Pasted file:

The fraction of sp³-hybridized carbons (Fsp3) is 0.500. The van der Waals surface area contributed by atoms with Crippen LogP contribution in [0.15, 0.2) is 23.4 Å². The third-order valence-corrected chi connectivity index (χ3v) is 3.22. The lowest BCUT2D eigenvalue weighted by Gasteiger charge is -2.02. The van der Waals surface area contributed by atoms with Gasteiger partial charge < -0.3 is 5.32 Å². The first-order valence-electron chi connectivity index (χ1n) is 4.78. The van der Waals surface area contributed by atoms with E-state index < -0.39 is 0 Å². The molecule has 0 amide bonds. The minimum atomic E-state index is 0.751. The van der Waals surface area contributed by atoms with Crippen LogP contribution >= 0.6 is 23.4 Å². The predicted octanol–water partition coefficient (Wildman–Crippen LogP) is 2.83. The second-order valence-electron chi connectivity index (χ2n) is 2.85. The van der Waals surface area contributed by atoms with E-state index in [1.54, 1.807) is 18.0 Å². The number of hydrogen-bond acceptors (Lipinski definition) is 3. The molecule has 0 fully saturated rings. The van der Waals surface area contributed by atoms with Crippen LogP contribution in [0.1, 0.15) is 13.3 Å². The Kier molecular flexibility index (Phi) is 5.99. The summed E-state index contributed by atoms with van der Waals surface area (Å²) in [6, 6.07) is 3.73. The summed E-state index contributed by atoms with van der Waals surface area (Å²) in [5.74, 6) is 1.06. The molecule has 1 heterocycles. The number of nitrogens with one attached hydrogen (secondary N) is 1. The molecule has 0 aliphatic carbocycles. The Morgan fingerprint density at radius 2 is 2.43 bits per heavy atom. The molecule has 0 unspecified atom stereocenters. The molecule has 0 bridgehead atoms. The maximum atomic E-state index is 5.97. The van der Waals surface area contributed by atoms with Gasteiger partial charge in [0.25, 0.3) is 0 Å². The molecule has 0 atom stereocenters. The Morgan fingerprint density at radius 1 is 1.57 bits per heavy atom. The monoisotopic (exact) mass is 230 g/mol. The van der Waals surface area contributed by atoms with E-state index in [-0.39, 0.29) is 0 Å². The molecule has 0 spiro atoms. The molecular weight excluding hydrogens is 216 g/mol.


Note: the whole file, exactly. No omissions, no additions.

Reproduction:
The fraction of sp³-hybridized carbons (Fsp3) is 0.500. The van der Waals surface area contributed by atoms with Crippen LogP contribution in [0.15, 0.2) is 23.4 Å². The third-order valence-corrected chi connectivity index (χ3v) is 3.22. The lowest BCUT2D eigenvalue weighted by Gasteiger charge is -2.02. The van der Waals surface area contributed by atoms with Gasteiger partial charge < -0.3 is 5.32 Å². The first-order valence-electron chi connectivity index (χ1n) is 4.78. The van der Waals surface area contributed by atoms with E-state index < -0.39 is 0 Å². The molecule has 0 amide bonds. The minimum atomic E-state index is 0.751. The van der Waals surface area contributed by atoms with Crippen LogP contribution >= 0.6 is 23.4 Å². The predicted octanol–water partition coefficient (Wildman–Crippen LogP) is 2.83. The second-order valence-electron chi connectivity index (χ2n) is 2.85. The van der Waals surface area contributed by atoms with E-state index in [1.54, 1.807) is 18.0 Å². The number of hydrogen-bond acceptors (Lipinski definition) is 3. The molecule has 0 fully saturated rings. The van der Waals surface area contributed by atoms with Crippen LogP contribution in [0.1, 0.15) is 13.3 Å². The Kier molecular flexibility index (Phi) is 5.99. The summed E-state index contributed by atoms with van der Waals surface area (Å²) in [6, 6.07) is 3.73. The summed E-state index contributed by atoms with van der Waals surface area (Å²) in [5.74, 6) is 1.06. The molecule has 1 heterocycles. The number of nitrogens with one attached hydrogen (secondary N) is 1. The molecule has 0 aliphatic carbocycles. The Morgan fingerprint density at radius 2 is 2.43 bits per heavy atom. The molecule has 0 unspecified atom stereocenters. The molecule has 0 bridgehead atoms. The maximum atomic E-state index is 5.97. The van der Waals surface area contributed by atoms with Gasteiger partial charge in [0.25, 0.3) is 0 Å². The molecule has 0 atom stereocenters. The Morgan fingerprint density at radius 1 is 1.57 bits per heavy atom. The monoisotopic (exact) mass is 230 g/mol. The van der Waals surface area contributed by atoms with E-state index in [-0.39, 0.29) is 0 Å². The molecule has 0 spiro atoms. The molecular weight excluding hydrogens is 216 g/mol.